We are supposed to outlive our parents.  We are supposed to get through all these teenage years fraught with angst and misbehavior and settle in to life.  College.  A wife.  A house.  Some kids and a dog, maybe.  At least that is my hope for my own two boys, that they settle in to life in the direction I’ve raised them, that they’re happy and that they’re good people.  That’s really all any of us are looking for, isn’t it?  To carve out our little niche in the world and enjoy it?

Trayvon will never get those opportunities.  He’ll never have the chance to make it to the other side of his teen years and come out on the bright side of it.  It is obvious that this young man had a good upbringing and a loving family, I have not one doubt in my mind that he would have been a productive citizen at the very least.  What balance has been disturbed by the incidents of that night?  What if Trayvon were cosmically slated to be the grandfather of the man or woman that cures cancer?  What if Trayvon were cosmically slated to just live as an “average Joe”, but be someone’s best friend, someone’s mentor, someone’s loving husband?  Whose life was Trayvon supposed to make a difference in down the line, in his 20s, 30s, 50s?  Whatever his destiny was supposed to be, it has been cut short.  Cut short at the hand of a human being who declared on national television that he thought what happened was “in God’s plan” and that he wouldn’t have done anything differently.

And every moment of that trial I watch, and as the world waits for the jury to make their decision, I cannot help but think “What if it were my son”?

My oldest has had his problems, I’ve blogged about them.  But things are really on the upswing for him, and I’ll blog about all that another time.  But I absolutely cannot get the thought out of my mind that on any given night, what happened to Trayvon could happen to my son.  And yours, too.

Trayvon didn’t “get what he deserved”.  What he deserved was a chance.  I hate it when I hear someone say this or that child is a “bad kid”.  That’s the most judgmental and unfair thing a person can say.  Once when some local teens died in a drunk driving accident, I got wind that an acquaintance said “Well, they were bad kids anyway”.   Had she said that around me, I might have asked her why it was ok for them to die because they were a little wild.  I might have asked her how she would feel in five years when her own kid got to be that age and a little out of control (and he did, get out of control….the horror!  She ended up with a “BAD KID”!).

I can’t help but wonder, if it were my son…how many people in my life would say he deserved to die because he wasn’t an all-A, starting lineup, cookie-cutter future frat boy?

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What Are They Thinking?

February 12, 2013 at 8:04 pm (Amateur Wrestling, High School Sports, High School Wrestling, Middle School Sports, sports, Wrestling)

http://abcnews.go.com/Sports/t/story/wrestling-body-reacts-olympic-rejection-18477144?ref=http%3A%2F%2Fwww.facebook.com%2Fl.php%3Fu%3Dhttp%253A%252F%252Fabcnews.go.com%252FSports%252FwireStory%252Fwrestling-body-reacts-olympic-rejection-18477144%26h%3DVAQGa7HUxAQGAQ1el7X4GCpUIlUvEX9xlzI9cOZxBIf3gNA%26enc%3DAZO5vxheEaIw2X5fCncs7QijC8Z_ddKZX64k8YazxupHu9ws8qymfaVhOfKjYJva99rn1pIezLiDCKyJYnZwplPU%26s%3D1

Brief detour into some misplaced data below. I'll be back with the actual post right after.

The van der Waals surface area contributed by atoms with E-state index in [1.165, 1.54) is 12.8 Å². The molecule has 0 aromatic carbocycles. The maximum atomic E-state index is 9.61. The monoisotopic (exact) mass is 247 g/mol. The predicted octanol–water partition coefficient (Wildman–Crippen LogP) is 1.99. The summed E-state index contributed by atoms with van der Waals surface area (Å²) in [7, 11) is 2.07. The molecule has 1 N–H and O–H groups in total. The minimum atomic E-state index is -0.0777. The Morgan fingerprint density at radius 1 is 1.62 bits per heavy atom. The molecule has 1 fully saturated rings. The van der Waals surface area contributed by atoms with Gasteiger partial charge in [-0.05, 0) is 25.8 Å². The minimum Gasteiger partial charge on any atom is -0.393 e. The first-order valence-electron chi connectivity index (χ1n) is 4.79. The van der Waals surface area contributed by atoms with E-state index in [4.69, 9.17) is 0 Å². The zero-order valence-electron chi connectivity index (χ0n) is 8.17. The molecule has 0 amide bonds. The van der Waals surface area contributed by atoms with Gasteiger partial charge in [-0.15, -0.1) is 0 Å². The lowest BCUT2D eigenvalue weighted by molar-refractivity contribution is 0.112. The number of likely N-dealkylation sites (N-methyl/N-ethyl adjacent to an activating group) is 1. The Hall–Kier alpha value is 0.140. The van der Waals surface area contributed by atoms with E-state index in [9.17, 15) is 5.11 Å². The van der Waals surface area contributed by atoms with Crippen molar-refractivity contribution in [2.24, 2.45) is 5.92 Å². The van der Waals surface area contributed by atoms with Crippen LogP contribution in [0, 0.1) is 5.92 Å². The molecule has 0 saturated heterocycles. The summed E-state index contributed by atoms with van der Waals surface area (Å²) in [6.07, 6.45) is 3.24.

I really really, REALLY don’t get this. And I am kind of surprised at the fact that it actually makes me sad.

I hope this doesn’t actually happen.

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To the Moon and Back, Part II

February 2, 2013 at 9:53 pm (Amateur Wrestling, Essay, High School Sports, High School Wrestling, Middle School Sports, Middle School Wrestling, Parenting, Single Mom, Single Parent, sports, Teenagers, Uncategorized, Wrestling) (, , , , , , , , )

Part II

I was just thankful that fall that he said he still wanted to wrestle, though there were a few times at the beginning of the season where I found myself asking him “do you even want to wrestle?’ because he wasn’t acting like it. He just didn’t seem to have the drive anymore. He wasn’t one of the guys volunteering to mop mats, wasn’t much of a leader with the younger kids, and most of all he wasn’t happy when he got home.

But he was, to his credit, not leaving every weekend to hang out with his friends. He was, to his credit, trying to un-bury himself from the horrible mess he’d made of his grades so that he could wrestle. That had to mean something, right?

He didn’t have a great season last year. He was struggling mentally, and this sport is heavy on the mental aspect. His coaches had high hopes for him, because he does have real talent, but he just kept beating himself and even though he won more than he lost, he was disappointed with himself and didn’t feel as if he fulfilled his potential. This year, his Junior year, was going to be “his year”. He has paid his dues and I know he was planning on redemption. But still, his heart wasn’t really in it.

Let me tell you, this is the most heart-wrenching thing I’ve ever had to watch. Knowing what he feels for this sport and how he feels about himself when he does it, and seeing it not bring him any happiness any more is painful. Every day I worried that today would be the day he’d just quit. And THEN where would we be? He needs this. He needs wrestling, and wrestling needs him.

Things did get worse before they took a turn for the better, and I will spare you the gory details of it, but suffice it to say that he hit “rock bottom”, hard, and I am ever grateful that he found a tiny spark of self preservation and re-thought the things he was doing and who he was doing them with before he made a mistake that couldn’t be fixed.

In the last few weeks, he’s got renewed energy for the things and people he loves, including wrestling. I credit some of that to a visit from a favorite coach from his freshman and sophomore years who has since retired, but found his way up to the wrestling room to light a spark under kids who were struggling with apathy like my son. This coach’s brand of motivation doesn’t work for everyone, but it works for my son, and it is with a tear in my eye that I say I will always be thankful to him for caring. I will always be thankful for his timing. And I will always be thankful that he took an interest in my son’s wrestling career from the first time he met him as an 8th grader at their end-of-year tournament. Always and always, thank you “Papa B”. Much love to you.